Double Olympic track champion Caster Semenya will take her fight for 800m eligibility to the European Court of Human Rights, her lawyers announced November 17.
It comes after appeals against a World Athletics regulation, which does not allow her and other female athletes suffering from differences in sexual development (DSD) to compete in events from 400m to 1,600m without reducing their testosterone levels, failed in both the Court of Arbitration for Sport (CAS) in April 2019 and Swiss Federal Supreme Court in September 2020.
A statement issued by Norton Rose Fulbright, who represent Semenya, said: "We will be taking World Athletics to the European Court of Human Rights and public support goes a long way to help show how the rules from World Athletics are against public interest."
World Athletics have repeatedly said that the regulations are aimed at creating a level playing field for all athletes.
"World Athletics has always maintained that its regulations are lawful and legitimate, and that they represent a fair, necessary and proportionate means of ensuring the rights of all female athletes to participate on fair and equal terms," the governing body stated after the ruling of the Swiss Federal Supreme Court came out.
The World Athletics rules state that any athlete with DSD – a condition that sees the body naturally produce higher levels of testosterone than women who do not have DSD – who wants to run distances between 400m and the mile must take medication to suppress their testosterone levels, and maintain those reduced levels for a certain period of time.
Aside from Semenya, the other two runners behind her on the women's 800m podium at Rio 2016 – silver medallist Francine Niyonsaba of Burundi and bronze medallist Margaret Wambui of Kenya – are both also affected by the regulations among other athletes.
Semenya could have switched to the next longer distance, the 3,000m, but chose instead to focus on the 200m in an attempt to qualify for Tokyo 2020. Semenya is unbeaten in 31 races over the 800m.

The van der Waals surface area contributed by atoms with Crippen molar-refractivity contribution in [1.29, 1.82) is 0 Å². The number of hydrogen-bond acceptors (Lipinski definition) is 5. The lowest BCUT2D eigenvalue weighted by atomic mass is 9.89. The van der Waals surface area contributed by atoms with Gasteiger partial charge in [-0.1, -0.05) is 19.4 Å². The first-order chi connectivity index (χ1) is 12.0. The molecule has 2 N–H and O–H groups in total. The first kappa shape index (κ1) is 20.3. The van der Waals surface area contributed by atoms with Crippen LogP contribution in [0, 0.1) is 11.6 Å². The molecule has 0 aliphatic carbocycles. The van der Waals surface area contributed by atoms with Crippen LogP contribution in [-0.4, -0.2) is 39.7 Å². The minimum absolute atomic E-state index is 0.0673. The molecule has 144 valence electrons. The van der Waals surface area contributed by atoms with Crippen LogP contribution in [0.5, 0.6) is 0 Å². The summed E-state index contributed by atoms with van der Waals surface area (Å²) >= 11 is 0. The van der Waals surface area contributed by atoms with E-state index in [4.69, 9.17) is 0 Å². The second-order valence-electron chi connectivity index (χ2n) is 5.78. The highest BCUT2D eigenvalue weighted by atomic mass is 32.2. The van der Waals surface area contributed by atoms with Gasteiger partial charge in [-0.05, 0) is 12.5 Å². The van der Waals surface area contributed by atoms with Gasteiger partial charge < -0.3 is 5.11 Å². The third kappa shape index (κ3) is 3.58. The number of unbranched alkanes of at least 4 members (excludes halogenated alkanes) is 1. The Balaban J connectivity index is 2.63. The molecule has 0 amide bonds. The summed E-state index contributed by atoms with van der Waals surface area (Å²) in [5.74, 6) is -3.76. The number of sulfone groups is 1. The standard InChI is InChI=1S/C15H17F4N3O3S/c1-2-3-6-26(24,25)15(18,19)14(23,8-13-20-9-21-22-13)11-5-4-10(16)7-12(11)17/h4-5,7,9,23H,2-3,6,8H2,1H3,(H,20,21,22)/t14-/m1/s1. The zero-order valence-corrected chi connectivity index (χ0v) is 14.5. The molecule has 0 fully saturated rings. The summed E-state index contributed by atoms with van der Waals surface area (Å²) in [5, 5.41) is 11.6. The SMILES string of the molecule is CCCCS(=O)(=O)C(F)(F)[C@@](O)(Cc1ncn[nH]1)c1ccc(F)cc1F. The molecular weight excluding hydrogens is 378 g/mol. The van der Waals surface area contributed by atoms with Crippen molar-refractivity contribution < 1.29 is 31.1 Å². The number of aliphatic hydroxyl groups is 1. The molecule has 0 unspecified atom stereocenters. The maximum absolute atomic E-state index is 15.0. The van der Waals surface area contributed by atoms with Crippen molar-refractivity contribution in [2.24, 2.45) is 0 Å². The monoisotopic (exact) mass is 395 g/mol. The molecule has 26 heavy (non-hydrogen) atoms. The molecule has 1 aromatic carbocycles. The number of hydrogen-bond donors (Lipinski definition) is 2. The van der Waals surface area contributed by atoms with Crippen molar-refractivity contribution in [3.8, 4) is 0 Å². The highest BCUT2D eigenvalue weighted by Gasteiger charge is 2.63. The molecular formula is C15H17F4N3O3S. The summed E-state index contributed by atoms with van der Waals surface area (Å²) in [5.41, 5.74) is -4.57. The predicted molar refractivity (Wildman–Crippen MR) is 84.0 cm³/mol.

After losing her Swiss Supreme Court appeal in September, the South African said: "I am very disappointed by this ruling, but refuse to let World Athletics drug me or stop me from being who I am. Excluding female athletes or endangering our health solely because of our natural abilities puts World Athletics on the wrong side of history."
Since then, South Africa's national Parliament has passed a motion condemning World Athletics, calling their restrictions an "injustice and violation of human rights".
"With growing support from institutions and bodies across the globe, we remain hopeful that World Athletics will see the error it has made and reverse the prohibitive rules which restrict Ms Semenya from competing," the statement from Norton Rose Fulbright continued, citing support from the African Commission for Human and People Rights.
"The increasing number of institutions that have shown their support for Ms Semenya reinforces that it is not acceptable to require a black, or any other woman, to either have invasive surgery or unethical hormonal treatment to curtail natural biological functions, to compete.
"We encourage everyone to help create a more equal world by showing their support on social media and by putting pressure on their sporting bodies to embrace and apply internationally accepted human rights values in their activities and rules."
Semeya ran a race over the non-Olympic 300m distance in February. She has also run two 200m races this year, setting a time of 23,49 seconds in Pretoria in March, although the time was not recognised as her personal best due to lack of wind information. A week earlier, she had run 23,81 seconds on the same track.
The 200m Tokyo 2020 qualification standard is 22.80 seconds. - Olympic Channel